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• Discovered in Oneida Lake in 2004
• Resembles a miniature water lily
• Leaves cover the water’s surface and can shade out native vegetation
European frog-bit is an Eurasian species imported to Ottawa, Canada in 1932 for cultivation. It was first discovered in eastern Oneida Lake at the mouth of Oneida Creek in 2004. By June 2005, frog-bit had appeared in the Oneida River, Big Bay, and in six marinas. This species can be further by entanglement on boats and trailers.
Frog-bit is a free-floating (roots are not anchored in the sediment) aquatic plant that resembles a tiny water lily. Its rounded, smooth, thick, leathery leaves rarely exceed two inches in diameter. The undersides of the leaves are spongy and purplish-red in color. Single flowers are about one-half inch across with three white petals and a yellow center. Roots are three to eight inches long and hang freely beneath the plant's floating leaves.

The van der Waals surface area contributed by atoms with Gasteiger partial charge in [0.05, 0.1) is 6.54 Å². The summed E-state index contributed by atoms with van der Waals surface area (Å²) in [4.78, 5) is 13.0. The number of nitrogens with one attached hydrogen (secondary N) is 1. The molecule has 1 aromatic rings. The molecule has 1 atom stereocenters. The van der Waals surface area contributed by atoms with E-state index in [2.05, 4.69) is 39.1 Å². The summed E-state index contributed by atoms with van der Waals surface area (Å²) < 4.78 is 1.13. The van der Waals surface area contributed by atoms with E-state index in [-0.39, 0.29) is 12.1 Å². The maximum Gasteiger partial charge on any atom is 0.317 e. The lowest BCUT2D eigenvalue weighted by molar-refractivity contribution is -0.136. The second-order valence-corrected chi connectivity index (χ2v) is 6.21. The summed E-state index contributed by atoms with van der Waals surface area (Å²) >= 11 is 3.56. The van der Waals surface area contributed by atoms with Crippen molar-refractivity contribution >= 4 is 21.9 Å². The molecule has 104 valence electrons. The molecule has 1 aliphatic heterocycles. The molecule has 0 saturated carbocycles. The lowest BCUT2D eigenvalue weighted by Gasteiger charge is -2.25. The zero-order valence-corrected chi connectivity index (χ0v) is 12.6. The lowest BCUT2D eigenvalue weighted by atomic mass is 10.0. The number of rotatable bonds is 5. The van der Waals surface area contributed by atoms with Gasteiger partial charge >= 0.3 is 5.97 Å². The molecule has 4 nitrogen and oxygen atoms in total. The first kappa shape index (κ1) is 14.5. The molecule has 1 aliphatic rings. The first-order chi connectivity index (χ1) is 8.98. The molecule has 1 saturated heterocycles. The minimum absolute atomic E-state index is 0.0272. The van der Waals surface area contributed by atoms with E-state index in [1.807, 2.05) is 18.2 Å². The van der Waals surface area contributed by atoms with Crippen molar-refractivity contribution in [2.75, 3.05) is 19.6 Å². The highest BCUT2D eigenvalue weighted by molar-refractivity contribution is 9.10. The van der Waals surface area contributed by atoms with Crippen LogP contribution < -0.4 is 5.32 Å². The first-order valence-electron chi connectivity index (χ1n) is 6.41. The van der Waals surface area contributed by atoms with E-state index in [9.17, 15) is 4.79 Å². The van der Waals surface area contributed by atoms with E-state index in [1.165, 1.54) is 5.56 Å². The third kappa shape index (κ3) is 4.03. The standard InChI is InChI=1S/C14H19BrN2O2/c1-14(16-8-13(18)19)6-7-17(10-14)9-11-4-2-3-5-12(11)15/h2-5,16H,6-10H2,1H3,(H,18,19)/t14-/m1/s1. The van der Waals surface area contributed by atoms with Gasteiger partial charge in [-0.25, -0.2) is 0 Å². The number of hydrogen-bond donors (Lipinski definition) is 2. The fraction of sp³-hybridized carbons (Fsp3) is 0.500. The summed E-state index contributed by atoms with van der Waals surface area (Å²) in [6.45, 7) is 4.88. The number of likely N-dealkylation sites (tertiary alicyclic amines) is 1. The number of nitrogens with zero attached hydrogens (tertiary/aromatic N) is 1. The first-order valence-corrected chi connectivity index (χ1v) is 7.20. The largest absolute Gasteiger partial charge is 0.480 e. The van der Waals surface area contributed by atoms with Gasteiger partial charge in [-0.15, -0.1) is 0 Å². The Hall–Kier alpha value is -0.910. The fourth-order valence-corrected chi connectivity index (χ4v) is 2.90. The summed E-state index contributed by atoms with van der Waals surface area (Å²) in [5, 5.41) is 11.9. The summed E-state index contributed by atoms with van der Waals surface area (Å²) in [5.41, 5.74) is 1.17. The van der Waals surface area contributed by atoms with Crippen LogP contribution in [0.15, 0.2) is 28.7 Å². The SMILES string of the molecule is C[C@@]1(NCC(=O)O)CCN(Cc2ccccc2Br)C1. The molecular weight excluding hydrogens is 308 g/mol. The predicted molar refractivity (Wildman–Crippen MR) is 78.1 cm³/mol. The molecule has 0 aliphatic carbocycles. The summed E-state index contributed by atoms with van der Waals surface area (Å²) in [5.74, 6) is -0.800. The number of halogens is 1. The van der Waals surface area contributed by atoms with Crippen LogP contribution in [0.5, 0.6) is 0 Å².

Frog-bit can form a dense floating canopy that restricts the availability of light and nutrients that nourish submerged native vegetation. It may also negatively impact fish by depleting dissolved oxygen levels. It prefers quiet, protected waters near the lake's shore and in marinas. Plants can reproduce either by sending out horizontal stems that produce daughter plants or by producing small buds that sink to the bottom in fall and float back up in spring to grow into new plants.
To learn more about European Frog-bit ...